Today marks the ninth annual World Autism Awareness Day. Every year, individuals and organizations around the world come together to celebrate the day with unique fundraising and awareness-raising events. Today, many organizations will Light It Up Blue #LIUB, and many people will wear blue to support the necessities and aspirations of people living with autism. However, today, we must also recognize that autism exists each day of the year in growing numbers. Though we wish to increase autism awareness today, the necessity, especially in Africa, extends past awareness. Kenya, in particular, lacks a strong commitment to individuals affected by autism or similar disorders.
Autism Spectrum Disorder (ASD) is a neurodevelopmental disorder that affects many aspects of development. ASD is mostly referred to as the having a triad of impairments because individuals affected shows impairments in social interaction, impairment in communication and presence of restricted, repetitive and stereotyped behavior pattern, limited interests and activities (rigid thinking).
Signs of autism appear early in life, usually before the age of 30 months. Individuals with autism may have different variations of symptoms and may be affected in varying degrees. On March 27, 2014, the Centers for Disease Control and Prevention (CDC) released new data on the prevalence of autism in the United States. This surveillance study identified 1 in 68 children (1 in 42 boys and 1 in 189 girls) as having autism spectrum disorder (ASD). Once considered rare, autism and pervasive developmental disabilities are now thought by some to be the third most common form of childhood disability. Every child who is touched by autism symptoms is unique, just like any other child. Because there are no medical tests yet for diagnosing autism, diagnosis is made based on a set of behaviors. An accurate diagnosis must be based on observation and evaluation of the individual's communication, behavior, and developmental levels.
Currently, there is no known cause for Autism. However, the dominant theory supported by research findings suggests a genetic predisposition which may then be triggered by various environmental factors (e.g. environmental toxins, chemical exposure, etc.). Although there is no known cure for Autism, early intervention can improve prognosis and outcomes. Parents are strongly advised to learn the signs of autism and act early because early intervention does make a difference. Early Intervention Services (0 – 3 years) is an intensive one to one teaching technique using behavioral methods (Applied Behavior Analysis or “ABA”) for children under 3 years old. One of the highly recommended evidence- based treatment method for Autism is Applied Behavior Analysis (ABA). Applied Behavior analysis is a scientifically validated approach to understanding behavior and how it is affected by the environment. Through decades of research, the field of ABA has developed many techniques for increasing useful behaviors and reducing those that may cause harm or interfere with learning.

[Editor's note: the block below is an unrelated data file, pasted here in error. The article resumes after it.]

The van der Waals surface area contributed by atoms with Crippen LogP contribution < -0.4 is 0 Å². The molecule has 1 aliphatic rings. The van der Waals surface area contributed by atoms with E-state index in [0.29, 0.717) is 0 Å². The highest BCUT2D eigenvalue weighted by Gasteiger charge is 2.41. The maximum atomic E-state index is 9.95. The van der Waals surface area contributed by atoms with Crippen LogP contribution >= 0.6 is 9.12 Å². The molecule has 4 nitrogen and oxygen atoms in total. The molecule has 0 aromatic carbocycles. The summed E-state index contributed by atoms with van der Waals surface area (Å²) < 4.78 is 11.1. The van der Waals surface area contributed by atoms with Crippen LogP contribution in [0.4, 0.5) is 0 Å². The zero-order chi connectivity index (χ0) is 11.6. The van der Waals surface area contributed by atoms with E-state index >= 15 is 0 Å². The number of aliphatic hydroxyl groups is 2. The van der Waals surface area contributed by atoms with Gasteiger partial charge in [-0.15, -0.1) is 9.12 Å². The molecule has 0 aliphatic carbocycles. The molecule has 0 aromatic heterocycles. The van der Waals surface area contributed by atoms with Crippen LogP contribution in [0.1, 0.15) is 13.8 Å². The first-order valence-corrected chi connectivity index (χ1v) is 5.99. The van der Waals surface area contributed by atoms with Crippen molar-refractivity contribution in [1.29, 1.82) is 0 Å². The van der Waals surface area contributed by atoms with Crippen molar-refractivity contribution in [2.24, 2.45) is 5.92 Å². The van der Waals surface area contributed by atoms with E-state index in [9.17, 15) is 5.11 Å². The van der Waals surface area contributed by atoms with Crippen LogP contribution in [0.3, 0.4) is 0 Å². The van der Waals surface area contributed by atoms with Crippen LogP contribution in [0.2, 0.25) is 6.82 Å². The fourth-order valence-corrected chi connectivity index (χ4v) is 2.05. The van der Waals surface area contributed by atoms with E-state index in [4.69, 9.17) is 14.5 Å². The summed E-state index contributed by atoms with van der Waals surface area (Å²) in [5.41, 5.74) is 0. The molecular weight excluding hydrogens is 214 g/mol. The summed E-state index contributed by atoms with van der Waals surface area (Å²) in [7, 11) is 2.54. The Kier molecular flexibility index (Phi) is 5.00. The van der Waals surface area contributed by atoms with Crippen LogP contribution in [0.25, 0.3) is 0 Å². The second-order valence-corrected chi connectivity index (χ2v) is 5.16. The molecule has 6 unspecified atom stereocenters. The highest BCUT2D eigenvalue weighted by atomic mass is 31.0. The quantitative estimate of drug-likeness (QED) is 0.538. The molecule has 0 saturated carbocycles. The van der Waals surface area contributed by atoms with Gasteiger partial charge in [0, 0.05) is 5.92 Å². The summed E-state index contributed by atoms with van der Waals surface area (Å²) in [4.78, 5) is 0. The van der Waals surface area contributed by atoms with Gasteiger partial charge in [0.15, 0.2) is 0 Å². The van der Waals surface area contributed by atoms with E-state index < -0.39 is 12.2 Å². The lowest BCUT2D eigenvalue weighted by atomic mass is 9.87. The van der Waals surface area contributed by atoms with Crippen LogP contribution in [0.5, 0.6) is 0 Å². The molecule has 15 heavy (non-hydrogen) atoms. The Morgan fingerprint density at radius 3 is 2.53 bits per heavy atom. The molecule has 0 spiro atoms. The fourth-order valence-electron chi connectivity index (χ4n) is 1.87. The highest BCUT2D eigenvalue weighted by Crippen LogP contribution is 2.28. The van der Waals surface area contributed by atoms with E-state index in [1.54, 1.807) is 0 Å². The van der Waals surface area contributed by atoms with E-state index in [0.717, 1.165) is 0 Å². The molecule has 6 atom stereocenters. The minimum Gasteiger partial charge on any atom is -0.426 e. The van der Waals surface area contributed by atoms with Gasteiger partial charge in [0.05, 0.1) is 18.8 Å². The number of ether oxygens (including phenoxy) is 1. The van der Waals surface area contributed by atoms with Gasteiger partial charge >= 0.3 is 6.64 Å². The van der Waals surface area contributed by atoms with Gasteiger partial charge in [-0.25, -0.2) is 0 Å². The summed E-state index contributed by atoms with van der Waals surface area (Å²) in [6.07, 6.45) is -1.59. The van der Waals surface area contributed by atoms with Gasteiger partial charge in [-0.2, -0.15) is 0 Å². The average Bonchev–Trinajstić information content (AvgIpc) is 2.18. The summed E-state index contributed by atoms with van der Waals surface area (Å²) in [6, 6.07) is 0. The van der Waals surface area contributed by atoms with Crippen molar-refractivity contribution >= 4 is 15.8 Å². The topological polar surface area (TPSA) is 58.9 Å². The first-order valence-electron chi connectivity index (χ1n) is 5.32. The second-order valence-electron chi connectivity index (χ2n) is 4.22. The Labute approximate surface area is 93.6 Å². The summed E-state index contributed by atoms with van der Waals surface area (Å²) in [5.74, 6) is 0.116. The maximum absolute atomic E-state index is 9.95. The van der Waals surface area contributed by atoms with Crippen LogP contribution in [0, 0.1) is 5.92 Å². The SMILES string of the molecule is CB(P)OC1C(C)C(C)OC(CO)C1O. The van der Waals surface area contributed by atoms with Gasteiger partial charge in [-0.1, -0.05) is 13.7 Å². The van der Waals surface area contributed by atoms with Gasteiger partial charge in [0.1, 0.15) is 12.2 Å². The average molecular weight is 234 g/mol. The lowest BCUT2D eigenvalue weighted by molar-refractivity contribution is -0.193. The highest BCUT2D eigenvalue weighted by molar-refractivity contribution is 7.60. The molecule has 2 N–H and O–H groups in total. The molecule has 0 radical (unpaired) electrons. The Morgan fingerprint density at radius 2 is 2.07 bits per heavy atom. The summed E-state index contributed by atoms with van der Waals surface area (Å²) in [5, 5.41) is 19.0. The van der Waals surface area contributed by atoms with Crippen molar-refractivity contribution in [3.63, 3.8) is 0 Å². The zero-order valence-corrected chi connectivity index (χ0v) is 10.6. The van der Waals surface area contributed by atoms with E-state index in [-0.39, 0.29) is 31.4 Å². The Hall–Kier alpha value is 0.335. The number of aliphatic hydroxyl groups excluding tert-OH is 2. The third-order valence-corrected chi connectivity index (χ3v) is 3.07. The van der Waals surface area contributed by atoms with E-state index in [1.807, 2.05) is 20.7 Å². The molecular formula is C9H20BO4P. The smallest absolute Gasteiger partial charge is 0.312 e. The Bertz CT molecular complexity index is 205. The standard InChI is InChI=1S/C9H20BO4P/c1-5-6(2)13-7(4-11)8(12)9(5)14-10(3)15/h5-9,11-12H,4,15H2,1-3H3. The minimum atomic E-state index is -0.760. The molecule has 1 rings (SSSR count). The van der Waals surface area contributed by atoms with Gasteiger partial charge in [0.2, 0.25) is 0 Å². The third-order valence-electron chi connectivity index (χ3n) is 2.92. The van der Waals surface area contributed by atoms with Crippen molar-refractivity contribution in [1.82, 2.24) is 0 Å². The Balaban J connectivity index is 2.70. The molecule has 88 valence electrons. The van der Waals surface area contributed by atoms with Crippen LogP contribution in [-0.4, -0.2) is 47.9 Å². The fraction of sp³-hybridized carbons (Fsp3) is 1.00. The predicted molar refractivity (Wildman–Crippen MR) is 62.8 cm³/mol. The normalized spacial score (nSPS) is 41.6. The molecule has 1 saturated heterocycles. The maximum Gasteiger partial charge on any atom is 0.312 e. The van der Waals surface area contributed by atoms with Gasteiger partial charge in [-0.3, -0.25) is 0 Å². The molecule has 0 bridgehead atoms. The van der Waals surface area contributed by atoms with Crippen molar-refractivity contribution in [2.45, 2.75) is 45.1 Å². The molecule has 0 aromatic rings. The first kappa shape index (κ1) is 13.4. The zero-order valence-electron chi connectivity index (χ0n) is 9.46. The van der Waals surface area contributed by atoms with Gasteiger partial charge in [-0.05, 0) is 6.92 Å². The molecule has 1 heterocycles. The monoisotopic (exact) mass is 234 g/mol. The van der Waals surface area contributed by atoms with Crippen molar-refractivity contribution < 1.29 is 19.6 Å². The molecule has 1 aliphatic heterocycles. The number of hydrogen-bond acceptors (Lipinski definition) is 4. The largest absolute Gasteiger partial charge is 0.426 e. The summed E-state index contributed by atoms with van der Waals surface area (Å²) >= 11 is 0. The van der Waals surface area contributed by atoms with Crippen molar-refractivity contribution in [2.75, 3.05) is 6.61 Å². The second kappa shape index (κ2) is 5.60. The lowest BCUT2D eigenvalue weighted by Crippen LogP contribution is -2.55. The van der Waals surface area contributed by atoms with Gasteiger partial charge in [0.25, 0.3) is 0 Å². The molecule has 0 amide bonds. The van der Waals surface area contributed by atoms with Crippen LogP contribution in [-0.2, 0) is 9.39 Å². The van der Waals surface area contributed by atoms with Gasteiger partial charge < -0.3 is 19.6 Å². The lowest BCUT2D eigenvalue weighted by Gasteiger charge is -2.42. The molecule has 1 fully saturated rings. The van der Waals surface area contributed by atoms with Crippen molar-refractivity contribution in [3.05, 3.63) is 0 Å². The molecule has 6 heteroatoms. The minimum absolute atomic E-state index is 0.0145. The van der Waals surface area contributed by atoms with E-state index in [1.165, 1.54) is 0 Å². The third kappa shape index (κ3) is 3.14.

Parents should remember that every child has his or her own unique combination of strengths and needs. It’s important to understand what your child’s strengths and needs are, and develop an individualized program plan that best meets the needs of your child and your family. What works well for one child may not be the appropriate approach for your child. There are three important steps parents should take to address their child’s needs and set the foundation for appropriate services and supports: Gather Information about Treatment, Be open-minded but skeptical of treatment and Know your rights.
Free Beginner's Guide to Autism Spectrum Disorders: https://app.box.com/s/fydzvne58vc1jvfpsq2tjnxo184d486l
Today encourages the need for Autism Awareness, and Cam Autism Center of Excellence joins this important initiative. However, one day is not enough. We must all pledge to allow each individual living with autism to progress on an efficacious pathway, without hindrances to advance his/her qualify of life.
By Mary Kimari - Chief Operating Office, Cam Autism Center of Excellence
Cam Autism Center of Excellence (CACE) is a non-profit organization registered and incorporated in United States and Kenya. The company was founded in 2016 by a Doctor/BCBA and a parent of a child with autism who worked in tandem to create and execute realistic, high-quality, low-cost training programs with the goal of improving the potential of people with autism and related disorders.
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